Why Facilitative Leadership is More Important than Ever
Every CEO, whether they’ve had a day or a decade of experience, has their own unique style of managing their teams and their organization. From a simple conversation in passing to running a meeting with the senior leadership team, every moment and every choice matters when you’re in charge.
Every responsibility and objective you have affects everyone who makes up your business. Does your style make you a boss? Or does it make you a leader?
Many of the decisions that define a leader have been forced upon CEOs as they have navigated the turbulence of recent years. Adapting around people, trusting in your teams as they work separated by geography, and allowing employees to use their time flexibly around other responsibilities have changed the nature of leadership.
For some, these choices were strictly based upon numbers. For others, they recognized that they had an obligation to look after their people. A more facilitative way of engaging with our teams is needed.
In our recent Movers and Shapers podcast, I spoke to Sir Simon Baron-Cohen about what can bring us together as working from home prevents more traditional methods of unity. Facilitative leadership is all about connecting with your employees by actively listening and absorbing their thoughts and experience. This shared contribution becomes the driving force behind company visions with goals set out based on mutual understanding and input.
This is why having a varied and dynamic team is so important. Not just because developing an inclusive environment ensures the safety and respect of your people, but because facilitative leaders can embrace a wider range of ideas from their organization. By fostering a business that cultivates a diverse workforce, you also cultivate diverse thoughts. This is crucial in escaping individualistic and myopic thinking to which traditionalist leadership can lead.
Because of our new working patterns, facilitative leadership can be challenging to achieve, but as it becomes more difficult, it also becomes more important. Not just as a method of increasing production or morale, but as an acceptance of what people, both employees and the general public, now want to see from CEOs.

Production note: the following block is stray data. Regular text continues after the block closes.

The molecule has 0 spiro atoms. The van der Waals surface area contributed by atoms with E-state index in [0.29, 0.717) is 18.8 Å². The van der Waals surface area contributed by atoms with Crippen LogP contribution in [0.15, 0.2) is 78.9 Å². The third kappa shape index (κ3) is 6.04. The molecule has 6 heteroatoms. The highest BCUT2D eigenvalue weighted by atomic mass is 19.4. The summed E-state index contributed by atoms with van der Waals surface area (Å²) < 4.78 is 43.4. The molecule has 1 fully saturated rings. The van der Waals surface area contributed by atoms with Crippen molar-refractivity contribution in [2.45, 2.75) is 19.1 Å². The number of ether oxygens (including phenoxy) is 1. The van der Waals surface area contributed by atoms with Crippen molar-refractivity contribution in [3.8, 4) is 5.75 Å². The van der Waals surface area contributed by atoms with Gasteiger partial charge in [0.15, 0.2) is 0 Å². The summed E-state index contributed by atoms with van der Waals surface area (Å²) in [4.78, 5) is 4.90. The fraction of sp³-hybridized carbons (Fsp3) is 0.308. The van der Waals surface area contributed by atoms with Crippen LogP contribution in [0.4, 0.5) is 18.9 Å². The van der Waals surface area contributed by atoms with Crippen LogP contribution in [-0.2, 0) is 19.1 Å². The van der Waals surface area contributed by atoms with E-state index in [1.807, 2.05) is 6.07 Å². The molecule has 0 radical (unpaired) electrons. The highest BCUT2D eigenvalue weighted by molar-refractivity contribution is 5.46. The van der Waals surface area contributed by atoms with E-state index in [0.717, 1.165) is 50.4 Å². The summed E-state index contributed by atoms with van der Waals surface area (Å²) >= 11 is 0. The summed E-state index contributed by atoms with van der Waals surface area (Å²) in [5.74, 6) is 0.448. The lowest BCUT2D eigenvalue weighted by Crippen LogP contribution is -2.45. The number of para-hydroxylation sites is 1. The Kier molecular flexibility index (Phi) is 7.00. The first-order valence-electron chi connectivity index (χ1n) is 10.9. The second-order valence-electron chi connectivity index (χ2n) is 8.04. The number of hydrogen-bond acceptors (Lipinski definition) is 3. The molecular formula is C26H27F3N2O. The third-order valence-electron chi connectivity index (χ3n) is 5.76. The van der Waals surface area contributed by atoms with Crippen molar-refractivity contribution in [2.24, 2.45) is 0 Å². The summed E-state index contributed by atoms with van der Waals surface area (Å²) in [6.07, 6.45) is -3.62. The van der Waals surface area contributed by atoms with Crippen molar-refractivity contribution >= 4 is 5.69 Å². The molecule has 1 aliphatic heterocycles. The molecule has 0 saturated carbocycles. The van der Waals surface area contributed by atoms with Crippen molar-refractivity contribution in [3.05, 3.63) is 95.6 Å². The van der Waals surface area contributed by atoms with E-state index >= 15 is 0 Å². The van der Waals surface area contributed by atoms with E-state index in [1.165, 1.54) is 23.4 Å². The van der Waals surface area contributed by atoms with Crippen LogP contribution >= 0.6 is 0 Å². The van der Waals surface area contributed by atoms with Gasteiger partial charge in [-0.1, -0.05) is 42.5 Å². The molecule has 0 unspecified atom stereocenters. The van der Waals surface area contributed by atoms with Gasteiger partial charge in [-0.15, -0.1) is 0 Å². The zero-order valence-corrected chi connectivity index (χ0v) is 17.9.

Active listening and understanding, providing clear direction, building team collaboration, engaging with the diverse voices of your business, and ensuring everyone knows what role they play is clear—these traits could describe an ideal politician. But today? They describe a CEO who knows the responsibility of filling the space left by other authorities.
In our current climate, business has surpassed government and NGOs in trustworthiness. 60 percent of employees want their CEOs to speak out on controversial issues, and 80 percent of the general population want CEOs to be transparent. People want to see leaders they can believe in who shape the world and benefit society.
Becoming a leader like this starts at the micro level. The old ways of managing businesses are no longer tenable, and your role as a CEO has been redefined. It’s time to make a decision. Do you want to be a boss? Or do you want to be a leader? Become a facilitative leader and answer the call that employees and society are asking for. Become the change we all want to see.
To learn more about the conversations illuminating the job of the CEO in today’s world, Joanna Starek shares her thoughts in her post What CEOs Are Talking About Right Now.